Strasbourg – Access denounces the ruling of the European Court of Human Rights against the news website Delfi.ee. The ruling creates a worrying precedent that could force websites to censor content. It also creates a perverse incentive for websites to discourage online anonymity and freedom of expression.
“Despite warnings from groups defending vulnerable internet users, as well as from large media companies, the Court has dramatically shifted the internet away from the free expression and privacy protections that created the internet as we know it,” said Peter Micek, Senior Policy Counsel at Access.
Delfi.ee is a popular Estonian news website that allowed anonymous comments. In 2006, users’ anonymous comments on an article about icy roads and transportation ferries led to the site being sued for defaming a ferry company’s owner. During the ensuing trial, the news site refused to divulge information pertaining to the commenters’ identities. Estonian courts allowed the alleged victim of defamation to sue Delfi as the publisher of the comments, and the decision was affirmed by the lower chamber of the European Court of Human Rights.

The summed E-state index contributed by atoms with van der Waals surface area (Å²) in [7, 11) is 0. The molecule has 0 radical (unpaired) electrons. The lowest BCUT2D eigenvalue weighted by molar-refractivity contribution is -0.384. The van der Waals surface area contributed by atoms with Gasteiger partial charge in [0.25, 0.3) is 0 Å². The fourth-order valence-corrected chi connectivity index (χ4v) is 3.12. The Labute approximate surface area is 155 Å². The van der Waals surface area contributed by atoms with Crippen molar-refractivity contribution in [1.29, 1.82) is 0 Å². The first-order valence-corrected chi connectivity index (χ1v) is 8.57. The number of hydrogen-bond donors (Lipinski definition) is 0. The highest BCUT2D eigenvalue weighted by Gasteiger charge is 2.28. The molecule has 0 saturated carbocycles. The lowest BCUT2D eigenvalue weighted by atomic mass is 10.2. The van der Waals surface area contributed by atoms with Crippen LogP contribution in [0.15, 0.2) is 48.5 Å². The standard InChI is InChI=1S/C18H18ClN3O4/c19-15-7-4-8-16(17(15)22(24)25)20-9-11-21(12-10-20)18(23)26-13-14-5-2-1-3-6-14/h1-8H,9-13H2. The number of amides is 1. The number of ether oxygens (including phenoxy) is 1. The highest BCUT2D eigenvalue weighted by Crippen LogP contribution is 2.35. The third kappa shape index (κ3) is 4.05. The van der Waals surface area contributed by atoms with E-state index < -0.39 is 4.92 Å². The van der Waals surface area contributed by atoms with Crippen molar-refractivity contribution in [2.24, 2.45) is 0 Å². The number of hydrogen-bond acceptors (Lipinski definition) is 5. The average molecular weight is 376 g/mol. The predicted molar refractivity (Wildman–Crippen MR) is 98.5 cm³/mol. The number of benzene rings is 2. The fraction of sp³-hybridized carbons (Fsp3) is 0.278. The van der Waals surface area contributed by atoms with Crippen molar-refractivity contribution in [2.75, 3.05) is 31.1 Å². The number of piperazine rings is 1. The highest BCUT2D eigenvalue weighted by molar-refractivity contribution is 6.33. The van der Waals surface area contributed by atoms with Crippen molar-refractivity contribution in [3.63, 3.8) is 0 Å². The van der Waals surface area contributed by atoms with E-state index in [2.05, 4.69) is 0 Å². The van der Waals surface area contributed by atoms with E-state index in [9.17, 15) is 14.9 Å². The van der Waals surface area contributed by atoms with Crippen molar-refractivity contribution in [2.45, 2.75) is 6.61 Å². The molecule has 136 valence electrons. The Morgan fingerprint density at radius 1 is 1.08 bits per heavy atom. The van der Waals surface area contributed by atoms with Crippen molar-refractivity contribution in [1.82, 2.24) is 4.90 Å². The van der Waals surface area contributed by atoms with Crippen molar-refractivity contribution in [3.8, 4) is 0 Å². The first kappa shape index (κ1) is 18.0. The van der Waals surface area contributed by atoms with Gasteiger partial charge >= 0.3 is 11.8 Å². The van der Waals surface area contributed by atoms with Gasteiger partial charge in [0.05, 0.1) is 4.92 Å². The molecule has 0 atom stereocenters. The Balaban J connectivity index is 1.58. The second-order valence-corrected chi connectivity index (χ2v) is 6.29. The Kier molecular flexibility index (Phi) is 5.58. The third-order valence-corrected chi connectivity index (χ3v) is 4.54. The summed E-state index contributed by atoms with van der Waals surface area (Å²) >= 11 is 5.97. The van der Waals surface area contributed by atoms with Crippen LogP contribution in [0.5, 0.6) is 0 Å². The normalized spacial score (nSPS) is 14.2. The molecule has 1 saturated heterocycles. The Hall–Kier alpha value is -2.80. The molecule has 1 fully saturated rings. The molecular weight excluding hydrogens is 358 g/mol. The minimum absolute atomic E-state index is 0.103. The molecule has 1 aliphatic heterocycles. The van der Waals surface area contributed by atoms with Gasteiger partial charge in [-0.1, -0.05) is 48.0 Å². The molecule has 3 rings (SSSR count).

Human rights groups, as well as some of the world’s largest media companies, have closely followed the case and opposed any departure from the European Union’s E-Commerce Directive, which guarantees liability protection for intermediaries that implement notice-and-takedown mechanisms on third-party comments. Access intervened last year in the case before the European Court in favor of Delfi.ee.
“This ruling is a serious blow to users’ rights online,” Micek continued. “Dissenting voices will have fewer outlets in which to seek and impart opinions anonymously. Instead, users at risk will be dragged down by a precedent that will keep them from accessing the open ocean of ideas and information.”
Other courts, including the Estonian Supreme Court and the Lower Chamber of the European Court of Human Rights, had already issued disappointing rulings in the case — despite Estonia adopting the E-Commerce Directive into national law. The Grand Chamber of the European Court typically stands by the rulings of the Lower Chamber, so the Grand Chamber’s intervention highlighted the importance intermediary liability and its effects on fundamental rights.
“Today’s decision by the Court, which imposes liability on websites for user-generated comments, will result in real challenges to freedom of expression and anonymity online,” said Raegan MacDonald, European Policy Manager. “The precedence set by the Court today risks chilling free speech online, in Europe and beyond.”
Senior Policy Counsel, Access
European Policy Manager, Access
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